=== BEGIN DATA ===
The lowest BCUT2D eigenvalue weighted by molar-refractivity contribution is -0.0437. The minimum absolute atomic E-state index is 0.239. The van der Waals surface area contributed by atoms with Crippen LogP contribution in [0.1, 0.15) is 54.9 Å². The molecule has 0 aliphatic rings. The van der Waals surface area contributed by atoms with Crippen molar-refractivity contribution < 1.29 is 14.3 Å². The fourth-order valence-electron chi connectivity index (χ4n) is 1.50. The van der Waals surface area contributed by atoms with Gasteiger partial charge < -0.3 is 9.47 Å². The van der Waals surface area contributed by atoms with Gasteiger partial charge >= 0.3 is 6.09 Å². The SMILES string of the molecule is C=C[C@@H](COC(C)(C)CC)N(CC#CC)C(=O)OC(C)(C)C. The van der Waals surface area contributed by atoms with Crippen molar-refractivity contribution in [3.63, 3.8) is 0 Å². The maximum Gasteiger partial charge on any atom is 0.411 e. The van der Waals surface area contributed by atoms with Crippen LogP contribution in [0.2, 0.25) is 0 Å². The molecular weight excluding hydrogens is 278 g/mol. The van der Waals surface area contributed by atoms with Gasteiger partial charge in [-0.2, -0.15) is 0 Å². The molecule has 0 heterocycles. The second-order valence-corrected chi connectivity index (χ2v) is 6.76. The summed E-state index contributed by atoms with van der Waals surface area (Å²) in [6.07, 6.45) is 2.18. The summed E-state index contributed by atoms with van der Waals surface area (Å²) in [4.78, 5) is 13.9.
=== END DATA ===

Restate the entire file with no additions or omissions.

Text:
The lowest BCUT2D eigenvalue weighted by molar-refractivity contribution is -0.0437. The minimum absolute atomic E-state index is 0.239. The van der Waals surface area contributed by atoms with Crippen LogP contribution in [0.1, 0.15) is 54.9 Å². The molecule has 0 aliphatic rings. The van der Waals surface area contributed by atoms with Crippen molar-refractivity contribution < 1.29 is 14.3 Å². The fourth-order valence-electron chi connectivity index (χ4n) is 1.50. The van der Waals surface area contributed by atoms with Gasteiger partial charge < -0.3 is 9.47 Å². The van der Waals surface area contributed by atoms with Gasteiger partial charge >= 0.3 is 6.09 Å². The SMILES string of the molecule is C=C[C@@H](COC(C)(C)CC)N(CC#CC)C(=O)OC(C)(C)C. The van der Waals surface area contributed by atoms with Crippen molar-refractivity contribution in [3.63, 3.8) is 0 Å². The maximum Gasteiger partial charge on any atom is 0.411 e. The van der Waals surface area contributed by atoms with Crippen LogP contribution in [0.2, 0.25) is 0 Å². The molecular weight excluding hydrogens is 278 g/mol. The van der Waals surface area contributed by atoms with Gasteiger partial charge in [-0.2, -0.15) is 0 Å². The molecule has 0 heterocycles. The second-order valence-corrected chi connectivity index (χ2v) is 6.76. The summed E-state index contributed by atoms with van der Waals surface area (Å²) in [6.07, 6.45) is 2.18. The summed E-state index contributed by atoms with van der Waals surface area (Å²) in [4.78, 5) is 13.9.